Brexit was supposed to strengthen Britain’s control over its future and to some extent it restored freedom of action, the most positive example of which is the development and deployment of the Covid-19 vaccine. Apart from that, the UK state is paying a high price in terms of the loss of gross political power due to friction with the EU and the fragmentation of the UK.
It is extremely ironic that Johnson, as the leader of a movement to restore British sovereignty, has signed an agreement under which an international border now crosses inside the United Kingdom. It is difficult to imagine a greater abrogation of national sovereignty than this. No wonder trade unionists in Northern Ireland were dismayed.
Johnson and his government enjoy a state of constant bickering with the EU, allowing them to beat the patriotic tam-tam and shift all the blame to Brussels. What they cannot afford is for this conflict to get really serious, because then – as the saga of Britain’s withdrawal from the EU has demonstrated – it becomes clear that Brussels holds most of the high cards. The best way out for Britain in the Irish protocol dispute would be for the EU to find it to its advantage not to seek a decisive victory.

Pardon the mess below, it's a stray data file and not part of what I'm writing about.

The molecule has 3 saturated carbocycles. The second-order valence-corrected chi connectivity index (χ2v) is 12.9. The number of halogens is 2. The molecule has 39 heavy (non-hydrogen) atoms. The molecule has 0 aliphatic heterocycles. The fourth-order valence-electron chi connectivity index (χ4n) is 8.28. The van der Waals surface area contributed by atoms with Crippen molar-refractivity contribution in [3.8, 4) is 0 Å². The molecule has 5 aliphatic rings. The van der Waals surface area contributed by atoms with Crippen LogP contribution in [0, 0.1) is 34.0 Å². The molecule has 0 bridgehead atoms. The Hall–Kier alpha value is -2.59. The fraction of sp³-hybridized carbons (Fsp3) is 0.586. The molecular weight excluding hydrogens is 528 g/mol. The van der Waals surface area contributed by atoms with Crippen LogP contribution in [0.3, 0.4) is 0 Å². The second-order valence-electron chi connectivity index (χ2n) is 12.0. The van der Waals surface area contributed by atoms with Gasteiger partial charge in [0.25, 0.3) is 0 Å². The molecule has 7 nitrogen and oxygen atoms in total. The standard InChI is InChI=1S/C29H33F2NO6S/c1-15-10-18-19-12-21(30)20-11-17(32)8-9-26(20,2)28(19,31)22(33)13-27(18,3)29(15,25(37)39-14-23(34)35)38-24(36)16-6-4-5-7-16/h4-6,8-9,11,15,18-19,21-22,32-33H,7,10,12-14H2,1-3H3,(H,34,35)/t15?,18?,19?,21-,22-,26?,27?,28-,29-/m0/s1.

Over the past five years, Britain has grown into a weaker state while claiming to be a more powerful state. This tension will remain at the heart of British policies from Belfast to Sevastopol and the South China Sea despite all efforts to pretend otherwise.
Johnson has exacerbated the wedge between Britain’s real and supposed place in the world, but it follows previous trends. I have reported the wars in Iraq, Afghanistan, Libya and Syria over the past 20 years and in none of them the UK government really had any idea of the mess it was getting into. The only overriding goal, as long as there was one, was to show the Americans that Britain deserved to be an ally.
I half-believed there must be some hidden British strategy that I hadn’t detected, but when the official post-war investigations were released they showed an extraordinary degree of ignorance on the part of politicians. and officials who ordered these interventions. Charlton Heston would not have been embarrassed in their company.